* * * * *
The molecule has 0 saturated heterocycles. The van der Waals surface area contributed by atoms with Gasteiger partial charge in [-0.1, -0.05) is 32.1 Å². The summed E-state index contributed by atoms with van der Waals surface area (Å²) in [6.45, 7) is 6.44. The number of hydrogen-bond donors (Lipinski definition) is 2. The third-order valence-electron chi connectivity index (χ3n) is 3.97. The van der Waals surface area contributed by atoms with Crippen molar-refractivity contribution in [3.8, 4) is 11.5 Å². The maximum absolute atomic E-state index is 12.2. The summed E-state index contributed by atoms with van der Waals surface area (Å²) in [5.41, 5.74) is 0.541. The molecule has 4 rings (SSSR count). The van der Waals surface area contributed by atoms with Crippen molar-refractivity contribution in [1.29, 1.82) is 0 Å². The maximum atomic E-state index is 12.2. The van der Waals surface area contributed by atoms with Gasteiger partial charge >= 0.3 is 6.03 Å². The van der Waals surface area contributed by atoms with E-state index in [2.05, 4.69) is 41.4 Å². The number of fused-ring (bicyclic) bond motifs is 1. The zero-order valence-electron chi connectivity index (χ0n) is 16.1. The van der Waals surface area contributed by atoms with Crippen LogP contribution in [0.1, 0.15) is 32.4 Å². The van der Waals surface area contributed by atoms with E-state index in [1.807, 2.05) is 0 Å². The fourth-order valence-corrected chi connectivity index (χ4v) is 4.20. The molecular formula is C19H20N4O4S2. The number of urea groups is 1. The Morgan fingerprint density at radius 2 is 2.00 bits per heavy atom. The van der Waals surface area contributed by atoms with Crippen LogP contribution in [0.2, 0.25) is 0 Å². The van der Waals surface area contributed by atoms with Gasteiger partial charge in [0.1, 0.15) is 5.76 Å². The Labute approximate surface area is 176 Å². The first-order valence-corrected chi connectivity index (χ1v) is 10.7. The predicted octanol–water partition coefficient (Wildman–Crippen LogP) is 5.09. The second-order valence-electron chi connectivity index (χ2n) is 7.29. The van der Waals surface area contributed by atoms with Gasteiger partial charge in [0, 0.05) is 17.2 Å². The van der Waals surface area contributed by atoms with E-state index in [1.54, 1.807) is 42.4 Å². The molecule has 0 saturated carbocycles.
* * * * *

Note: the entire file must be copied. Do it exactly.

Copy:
The molecule has 0 saturated heterocycles. The van der Waals surface area contributed by atoms with Gasteiger partial charge in [-0.1, -0.05) is 32.1 Å². The summed E-state index contributed by atoms with van der Waals surface area (Å²) in [6.45, 7) is 6.44. The number of hydrogen-bond donors (Lipinski definition) is 2. The third-order valence-electron chi connectivity index (χ3n) is 3.97. The van der Waals surface area contributed by atoms with Crippen molar-refractivity contribution in [3.8, 4) is 11.5 Å². The maximum absolute atomic E-state index is 12.2. The summed E-state index contributed by atoms with van der Waals surface area (Å²) in [5.41, 5.74) is 0.541. The molecule has 4 rings (SSSR count). The van der Waals surface area contributed by atoms with Crippen molar-refractivity contribution in [1.29, 1.82) is 0 Å². The maximum atomic E-state index is 12.2. The van der Waals surface area contributed by atoms with Gasteiger partial charge >= 0.3 is 6.03 Å². The van der Waals surface area contributed by atoms with E-state index in [2.05, 4.69) is 41.4 Å². The number of fused-ring (bicyclic) bond motifs is 1. The zero-order valence-electron chi connectivity index (χ0n) is 16.1. The van der Waals surface area contributed by atoms with Crippen LogP contribution in [0.1, 0.15) is 32.4 Å². The van der Waals surface area contributed by atoms with E-state index in [1.807, 2.05) is 0 Å². The fourth-order valence-corrected chi connectivity index (χ4v) is 4.20. The molecular formula is C19H20N4O4S2. The number of urea groups is 1. The Morgan fingerprint density at radius 2 is 2.00 bits per heavy atom. The van der Waals surface area contributed by atoms with Crippen LogP contribution in [0.2, 0.25) is 0 Å². The van der Waals surface area contributed by atoms with Gasteiger partial charge in [0.1, 0.15) is 5.76 Å². The Labute approximate surface area is 176 Å². The first-order valence-corrected chi connectivity index (χ1v) is 10.7. The predicted octanol–water partition coefficient (Wildman–Crippen LogP) is 5.09. The second-order valence-electron chi connectivity index (χ2n) is 7.29. The van der Waals surface area contributed by atoms with Gasteiger partial charge in [0, 0.05) is 17.2 Å². The van der Waals surface area contributed by atoms with E-state index in [1.54, 1.807) is 42.4 Å². The molecule has 0 saturated carbocycles.